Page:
“Particularly for youth, aerospace and defense is such an engaging industry. As high school students choose their courses, it is important to make them aware of all the different ways they can get into the industry and to keep all possible pathways to a career open.
“The industry should try to make aerospace more accessible to young people who may not know much about it. They may think that aerospace is way over their heads, but if you show someone that with the right training they could succeed in this industry, it would give them more confidence.”
Aiming to combine careers in Engineering and in the Reserves
Sub-Lieutenant Hugh McDonald is a Logistics Officer with HMCS Queen Charlotte, the Naval Reserve Division in Charlottetown. He graduated from the UPEI Engineering program in 2021. Afterward, he began working with the Naval Reserve to complete his Logistics Officer training.
“I decided to join the Reserves after seeing a poster asking if I was willing and able to work hard and push myself and meet the challenge of the Naval Reserves. As well, naval officers were in my family, so it seemed like a good fit. I welcomed basic training and I took it as a personal challenge, both physical and mental.”
This fall, he is returning to the Master’s in Engineering program at Queens University in Ontario. “I have family roots in the eastern Ontario area and in Kinkora PEI as well,” says Hugh. “I enjoyed living on PEI for the past five years, and I love the calm and relaxing lifestyle here. I will choose to live either in eastern Ontario or on PEI.”
He hopes to someday work in engineering while continuing to serve with the Naval Reserve part-time. “In my experience, people are very appreciative of employers who give their staff leave to serve with the Naval Reserves part-time. They feel more loyal to that organization and feel more respected as a reservist and a professional.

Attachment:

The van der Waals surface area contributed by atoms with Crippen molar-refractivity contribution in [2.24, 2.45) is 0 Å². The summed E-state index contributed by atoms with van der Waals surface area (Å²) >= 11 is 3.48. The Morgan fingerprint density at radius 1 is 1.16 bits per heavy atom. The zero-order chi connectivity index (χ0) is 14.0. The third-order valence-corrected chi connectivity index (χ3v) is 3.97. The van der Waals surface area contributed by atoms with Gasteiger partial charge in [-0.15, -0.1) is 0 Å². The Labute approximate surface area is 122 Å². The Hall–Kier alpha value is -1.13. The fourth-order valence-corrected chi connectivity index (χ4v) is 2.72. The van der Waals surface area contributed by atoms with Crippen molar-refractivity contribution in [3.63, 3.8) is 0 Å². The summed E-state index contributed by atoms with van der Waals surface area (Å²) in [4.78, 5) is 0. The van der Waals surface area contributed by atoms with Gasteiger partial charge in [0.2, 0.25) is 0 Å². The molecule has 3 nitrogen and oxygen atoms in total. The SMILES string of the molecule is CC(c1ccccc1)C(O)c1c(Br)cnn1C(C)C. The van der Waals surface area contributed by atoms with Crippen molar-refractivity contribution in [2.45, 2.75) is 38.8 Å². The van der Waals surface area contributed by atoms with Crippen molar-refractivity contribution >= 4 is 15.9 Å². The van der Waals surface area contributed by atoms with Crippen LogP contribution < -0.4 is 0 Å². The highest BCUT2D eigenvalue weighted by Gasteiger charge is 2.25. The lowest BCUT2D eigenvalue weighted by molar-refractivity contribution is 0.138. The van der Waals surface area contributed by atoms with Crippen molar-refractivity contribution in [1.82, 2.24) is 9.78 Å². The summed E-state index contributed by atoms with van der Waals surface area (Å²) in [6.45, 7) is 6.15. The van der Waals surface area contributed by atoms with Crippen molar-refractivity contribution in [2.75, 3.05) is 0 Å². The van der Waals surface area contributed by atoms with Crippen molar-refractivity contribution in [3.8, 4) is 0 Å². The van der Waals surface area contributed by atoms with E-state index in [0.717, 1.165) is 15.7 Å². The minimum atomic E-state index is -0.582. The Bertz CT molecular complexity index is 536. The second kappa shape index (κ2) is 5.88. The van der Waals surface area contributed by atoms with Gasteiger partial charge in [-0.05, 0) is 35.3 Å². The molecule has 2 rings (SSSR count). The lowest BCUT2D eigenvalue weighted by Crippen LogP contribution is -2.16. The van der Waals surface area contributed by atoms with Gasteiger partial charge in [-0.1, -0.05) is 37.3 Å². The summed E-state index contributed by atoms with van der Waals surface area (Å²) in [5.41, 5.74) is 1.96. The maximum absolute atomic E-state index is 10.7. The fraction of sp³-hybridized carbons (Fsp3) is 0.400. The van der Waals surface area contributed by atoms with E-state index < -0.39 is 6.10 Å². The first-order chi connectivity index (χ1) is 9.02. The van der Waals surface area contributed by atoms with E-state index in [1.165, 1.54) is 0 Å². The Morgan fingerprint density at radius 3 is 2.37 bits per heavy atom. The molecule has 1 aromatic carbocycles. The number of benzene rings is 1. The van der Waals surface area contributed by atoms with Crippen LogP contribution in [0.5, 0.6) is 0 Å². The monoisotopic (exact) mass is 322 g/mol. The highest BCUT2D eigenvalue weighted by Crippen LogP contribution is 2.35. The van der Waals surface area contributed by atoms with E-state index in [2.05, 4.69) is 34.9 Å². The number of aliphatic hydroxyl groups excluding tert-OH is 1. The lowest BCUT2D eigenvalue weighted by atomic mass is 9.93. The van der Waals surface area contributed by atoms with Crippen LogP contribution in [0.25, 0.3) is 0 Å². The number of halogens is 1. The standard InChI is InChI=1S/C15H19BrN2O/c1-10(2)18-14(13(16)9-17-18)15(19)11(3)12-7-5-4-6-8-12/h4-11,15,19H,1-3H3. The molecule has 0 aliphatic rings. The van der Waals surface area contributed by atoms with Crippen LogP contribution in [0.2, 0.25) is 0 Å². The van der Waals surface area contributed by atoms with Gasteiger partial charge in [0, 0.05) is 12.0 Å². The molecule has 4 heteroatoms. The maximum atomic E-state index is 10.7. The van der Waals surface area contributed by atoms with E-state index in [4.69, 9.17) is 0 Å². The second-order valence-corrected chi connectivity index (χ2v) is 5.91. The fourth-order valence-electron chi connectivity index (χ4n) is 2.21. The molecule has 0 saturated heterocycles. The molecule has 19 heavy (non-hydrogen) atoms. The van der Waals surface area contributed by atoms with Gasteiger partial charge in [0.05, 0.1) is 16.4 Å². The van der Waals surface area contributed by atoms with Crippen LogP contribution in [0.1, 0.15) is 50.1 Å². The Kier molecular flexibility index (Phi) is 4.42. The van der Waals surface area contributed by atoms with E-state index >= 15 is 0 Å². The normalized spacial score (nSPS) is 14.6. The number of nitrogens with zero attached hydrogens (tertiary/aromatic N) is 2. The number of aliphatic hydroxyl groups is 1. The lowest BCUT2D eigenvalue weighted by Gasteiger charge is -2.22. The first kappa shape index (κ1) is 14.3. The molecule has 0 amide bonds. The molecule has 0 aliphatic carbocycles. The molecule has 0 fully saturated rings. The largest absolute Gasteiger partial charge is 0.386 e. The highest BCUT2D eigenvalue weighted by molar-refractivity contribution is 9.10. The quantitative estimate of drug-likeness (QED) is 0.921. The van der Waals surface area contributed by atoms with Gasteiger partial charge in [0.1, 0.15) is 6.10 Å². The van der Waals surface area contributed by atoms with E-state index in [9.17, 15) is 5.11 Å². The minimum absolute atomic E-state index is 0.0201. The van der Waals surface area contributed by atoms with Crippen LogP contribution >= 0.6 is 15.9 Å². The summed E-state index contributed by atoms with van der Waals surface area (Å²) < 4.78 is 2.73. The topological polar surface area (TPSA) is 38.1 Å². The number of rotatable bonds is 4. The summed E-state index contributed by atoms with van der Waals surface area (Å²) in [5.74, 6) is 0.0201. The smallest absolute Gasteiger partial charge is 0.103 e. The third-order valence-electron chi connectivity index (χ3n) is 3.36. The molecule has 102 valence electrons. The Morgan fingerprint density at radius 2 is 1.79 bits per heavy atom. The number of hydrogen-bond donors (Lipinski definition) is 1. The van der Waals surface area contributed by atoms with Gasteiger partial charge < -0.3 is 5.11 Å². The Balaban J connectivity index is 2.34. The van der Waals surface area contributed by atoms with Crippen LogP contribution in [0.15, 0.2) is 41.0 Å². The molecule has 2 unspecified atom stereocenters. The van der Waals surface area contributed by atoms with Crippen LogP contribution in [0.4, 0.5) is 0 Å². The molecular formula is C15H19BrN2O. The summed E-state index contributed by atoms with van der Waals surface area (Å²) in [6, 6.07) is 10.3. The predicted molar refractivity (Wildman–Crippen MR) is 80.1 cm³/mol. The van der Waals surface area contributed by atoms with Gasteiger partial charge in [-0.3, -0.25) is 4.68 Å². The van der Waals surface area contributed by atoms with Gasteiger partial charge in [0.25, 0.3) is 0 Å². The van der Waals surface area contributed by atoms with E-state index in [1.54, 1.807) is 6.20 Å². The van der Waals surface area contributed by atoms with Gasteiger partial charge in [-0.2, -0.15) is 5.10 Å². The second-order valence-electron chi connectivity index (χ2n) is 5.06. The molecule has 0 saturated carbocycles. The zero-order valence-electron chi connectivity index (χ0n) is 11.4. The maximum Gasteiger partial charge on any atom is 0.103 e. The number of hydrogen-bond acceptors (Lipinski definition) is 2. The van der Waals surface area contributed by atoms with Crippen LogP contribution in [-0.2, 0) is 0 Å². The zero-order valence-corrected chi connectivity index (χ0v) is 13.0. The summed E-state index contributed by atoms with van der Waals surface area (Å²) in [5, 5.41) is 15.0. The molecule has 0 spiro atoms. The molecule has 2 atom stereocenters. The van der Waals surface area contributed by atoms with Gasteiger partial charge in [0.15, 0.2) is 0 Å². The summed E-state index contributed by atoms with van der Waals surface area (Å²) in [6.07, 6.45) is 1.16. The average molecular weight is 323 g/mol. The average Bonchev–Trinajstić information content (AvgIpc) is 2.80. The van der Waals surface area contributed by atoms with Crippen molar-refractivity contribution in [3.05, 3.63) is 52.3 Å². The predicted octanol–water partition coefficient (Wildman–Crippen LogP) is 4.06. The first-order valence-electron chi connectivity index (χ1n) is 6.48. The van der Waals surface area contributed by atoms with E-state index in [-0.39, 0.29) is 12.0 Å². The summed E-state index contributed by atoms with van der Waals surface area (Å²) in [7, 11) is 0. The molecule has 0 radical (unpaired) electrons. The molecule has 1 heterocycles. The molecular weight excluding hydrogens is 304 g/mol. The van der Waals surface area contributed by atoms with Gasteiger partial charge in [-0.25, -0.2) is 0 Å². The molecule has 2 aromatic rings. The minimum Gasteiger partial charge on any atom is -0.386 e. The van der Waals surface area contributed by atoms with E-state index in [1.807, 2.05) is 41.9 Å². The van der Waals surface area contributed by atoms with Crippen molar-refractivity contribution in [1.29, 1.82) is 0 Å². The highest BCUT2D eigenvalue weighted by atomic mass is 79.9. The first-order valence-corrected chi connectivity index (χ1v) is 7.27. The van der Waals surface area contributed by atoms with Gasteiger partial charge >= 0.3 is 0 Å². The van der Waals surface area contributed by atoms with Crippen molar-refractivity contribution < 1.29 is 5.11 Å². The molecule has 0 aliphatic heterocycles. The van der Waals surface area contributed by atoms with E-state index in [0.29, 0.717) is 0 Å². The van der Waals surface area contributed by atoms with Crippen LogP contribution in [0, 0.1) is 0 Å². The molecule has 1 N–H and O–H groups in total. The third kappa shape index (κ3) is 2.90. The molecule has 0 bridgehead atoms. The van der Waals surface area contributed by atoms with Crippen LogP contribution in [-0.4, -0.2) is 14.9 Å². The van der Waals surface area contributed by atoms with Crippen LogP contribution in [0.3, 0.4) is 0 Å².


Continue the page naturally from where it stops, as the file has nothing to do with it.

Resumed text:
“I think the best time to introduce students to careers in aerospace is in grades 10 to 12. Giving a tour of company facilities will show them that the study of Science, Technology, Engineering and Math is super cool. In my first year in the Engineering program, I did a tour of MDS Coatings in Summerside, which was very eye-opening. It was exciting to see that a small company in Summerside can manufacture and sell products to the world.
“Bringing in speakers in high school is also very effective. When someone shares their enthusiasm with the kids, it makes a difference. Co-op programs and family influence are also important. I think it would be difficult to influence a person’s career decisions using online channels.”
When asked to list his priorities when choosing a company to work for, Hugh listed them in order of importance: benefits, pay, being involved in making a cool product, company culture and values, work location, and work flexibility. “Benefits are often overlooked as part of the compensation package. Having good dental and health coverage for myself and my family, as well as RRSP contribution matching is a great way to attract new employees.”
Hugh’s advice to companies that are hiring is all about clear communication. “Let people know right away if they are not a good fit and keep in touch with the successful candidate. I am an ambitious person, and I would appreciate a company that shows a clear path of how to move up in the organization.”
Hugh also had this advice to companies: make sure the job description is accurate, try to retain employees, and if they do leave, make sure they leave with a positive experience.